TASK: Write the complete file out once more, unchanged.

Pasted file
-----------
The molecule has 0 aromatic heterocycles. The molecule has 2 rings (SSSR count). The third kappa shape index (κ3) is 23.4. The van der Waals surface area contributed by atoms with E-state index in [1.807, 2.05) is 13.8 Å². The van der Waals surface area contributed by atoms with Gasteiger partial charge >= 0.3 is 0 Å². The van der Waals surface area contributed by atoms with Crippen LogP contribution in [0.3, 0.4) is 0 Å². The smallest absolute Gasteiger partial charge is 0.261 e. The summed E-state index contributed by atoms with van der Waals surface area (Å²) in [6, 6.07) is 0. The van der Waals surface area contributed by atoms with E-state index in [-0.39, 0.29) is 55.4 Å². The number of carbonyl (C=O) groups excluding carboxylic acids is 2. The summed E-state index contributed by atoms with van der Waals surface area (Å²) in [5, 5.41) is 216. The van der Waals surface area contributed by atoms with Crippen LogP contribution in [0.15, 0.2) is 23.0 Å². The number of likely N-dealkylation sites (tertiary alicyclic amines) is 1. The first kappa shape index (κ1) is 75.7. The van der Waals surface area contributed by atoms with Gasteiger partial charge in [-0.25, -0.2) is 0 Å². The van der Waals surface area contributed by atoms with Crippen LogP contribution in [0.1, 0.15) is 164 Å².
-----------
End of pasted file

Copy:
The molecule has 0 aromatic heterocycles. The molecule has 2 rings (SSSR count). The third kappa shape index (κ3) is 23.4. The van der Waals surface area contributed by atoms with E-state index in [1.807, 2.05) is 13.8 Å². The van der Waals surface area contributed by atoms with Gasteiger partial charge >= 0.3 is 0 Å². The van der Waals surface area contributed by atoms with Crippen LogP contribution in [0.3, 0.4) is 0 Å². The smallest absolute Gasteiger partial charge is 0.261 e. The summed E-state index contributed by atoms with van der Waals surface area (Å²) in [6, 6.07) is 0. The van der Waals surface area contributed by atoms with E-state index in [-0.39, 0.29) is 55.4 Å². The number of carbonyl (C=O) groups excluding carboxylic acids is 2. The summed E-state index contributed by atoms with van der Waals surface area (Å²) in [5, 5.41) is 216. The van der Waals surface area contributed by atoms with Crippen LogP contribution in [0.15, 0.2) is 23.0 Å². The number of likely N-dealkylation sites (tertiary alicyclic amines) is 1. The first kappa shape index (κ1) is 75.7. The van der Waals surface area contributed by atoms with Gasteiger partial charge in [-0.25, -0.2) is 0 Å². The van der Waals surface area contributed by atoms with Crippen LogP contribution in [0.1, 0.15) is 164 Å².